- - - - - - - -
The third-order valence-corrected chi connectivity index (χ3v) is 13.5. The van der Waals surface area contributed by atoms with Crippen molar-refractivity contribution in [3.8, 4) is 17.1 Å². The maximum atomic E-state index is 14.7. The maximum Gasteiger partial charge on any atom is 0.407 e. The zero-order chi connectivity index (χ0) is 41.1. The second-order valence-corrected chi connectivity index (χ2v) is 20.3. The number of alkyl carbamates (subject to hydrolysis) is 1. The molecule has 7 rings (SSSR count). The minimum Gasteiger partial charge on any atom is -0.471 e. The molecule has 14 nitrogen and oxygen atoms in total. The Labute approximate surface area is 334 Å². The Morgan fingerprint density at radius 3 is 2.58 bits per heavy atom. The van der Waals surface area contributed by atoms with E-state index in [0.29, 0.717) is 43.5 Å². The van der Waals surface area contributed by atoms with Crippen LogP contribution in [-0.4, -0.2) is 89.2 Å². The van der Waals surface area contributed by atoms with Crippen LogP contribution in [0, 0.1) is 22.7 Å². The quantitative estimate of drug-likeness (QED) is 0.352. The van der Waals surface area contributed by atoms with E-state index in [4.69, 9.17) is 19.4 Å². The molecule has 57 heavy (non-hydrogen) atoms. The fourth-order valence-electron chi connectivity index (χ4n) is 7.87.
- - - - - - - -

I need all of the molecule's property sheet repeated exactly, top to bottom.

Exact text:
The third-order valence-corrected chi connectivity index (χ3v) is 13.5. The van der Waals surface area contributed by atoms with Crippen molar-refractivity contribution in [3.8, 4) is 17.1 Å². The maximum atomic E-state index is 14.7. The maximum Gasteiger partial charge on any atom is 0.407 e. The zero-order chi connectivity index (χ0) is 41.1. The second-order valence-corrected chi connectivity index (χ2v) is 20.3. The number of alkyl carbamates (subject to hydrolysis) is 1. The molecule has 7 rings (SSSR count). The minimum Gasteiger partial charge on any atom is -0.471 e. The molecule has 14 nitrogen and oxygen atoms in total. The Labute approximate surface area is 334 Å². The Morgan fingerprint density at radius 3 is 2.58 bits per heavy atom. The van der Waals surface area contributed by atoms with E-state index in [0.29, 0.717) is 43.5 Å². The van der Waals surface area contributed by atoms with Crippen LogP contribution in [-0.4, -0.2) is 89.2 Å². The van der Waals surface area contributed by atoms with Crippen LogP contribution in [0, 0.1) is 22.7 Å². The quantitative estimate of drug-likeness (QED) is 0.352. The van der Waals surface area contributed by atoms with E-state index in [4.69, 9.17) is 19.4 Å². The molecule has 57 heavy (non-hydrogen) atoms. The fourth-order valence-electron chi connectivity index (χ4n) is 7.87.